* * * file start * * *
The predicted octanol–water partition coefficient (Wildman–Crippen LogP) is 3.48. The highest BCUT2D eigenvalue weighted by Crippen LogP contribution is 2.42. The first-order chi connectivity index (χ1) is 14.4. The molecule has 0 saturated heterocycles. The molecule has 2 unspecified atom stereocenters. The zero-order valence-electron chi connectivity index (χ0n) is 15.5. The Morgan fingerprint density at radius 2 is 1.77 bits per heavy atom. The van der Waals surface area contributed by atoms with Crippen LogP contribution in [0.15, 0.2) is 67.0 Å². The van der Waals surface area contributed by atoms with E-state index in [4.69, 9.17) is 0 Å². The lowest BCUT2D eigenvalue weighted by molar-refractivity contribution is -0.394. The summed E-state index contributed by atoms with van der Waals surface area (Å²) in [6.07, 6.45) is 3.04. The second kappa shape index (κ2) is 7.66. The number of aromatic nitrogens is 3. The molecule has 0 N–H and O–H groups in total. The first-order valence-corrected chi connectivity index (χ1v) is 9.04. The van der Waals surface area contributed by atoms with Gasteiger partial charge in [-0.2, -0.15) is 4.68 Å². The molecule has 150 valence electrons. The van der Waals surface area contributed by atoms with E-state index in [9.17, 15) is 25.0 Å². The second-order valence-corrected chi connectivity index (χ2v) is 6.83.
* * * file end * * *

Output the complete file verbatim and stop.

The predicted octanol–water partition coefficient (Wildman–Crippen LogP) is 3.48. The highest BCUT2D eigenvalue weighted by Crippen LogP contribution is 2.42. The first-order chi connectivity index (χ1) is 14.4. The molecule has 0 saturated heterocycles. The molecule has 2 unspecified atom stereocenters. The zero-order valence-electron chi connectivity index (χ0n) is 15.5. The Morgan fingerprint density at radius 2 is 1.77 bits per heavy atom. The van der Waals surface area contributed by atoms with Crippen LogP contribution in [0.15, 0.2) is 67.0 Å². The van der Waals surface area contributed by atoms with E-state index in [4.69, 9.17) is 0 Å². The lowest BCUT2D eigenvalue weighted by molar-refractivity contribution is -0.394. The summed E-state index contributed by atoms with van der Waals surface area (Å²) in [6.07, 6.45) is 3.04. The second kappa shape index (κ2) is 7.66. The number of aromatic nitrogens is 3. The molecule has 0 N–H and O–H groups in total. The first-order valence-corrected chi connectivity index (χ1v) is 9.04. The van der Waals surface area contributed by atoms with Gasteiger partial charge in [-0.2, -0.15) is 4.68 Å². The molecule has 150 valence electrons. The van der Waals surface area contributed by atoms with E-state index in [9.17, 15) is 25.0 Å². The second-order valence-corrected chi connectivity index (χ2v) is 6.83.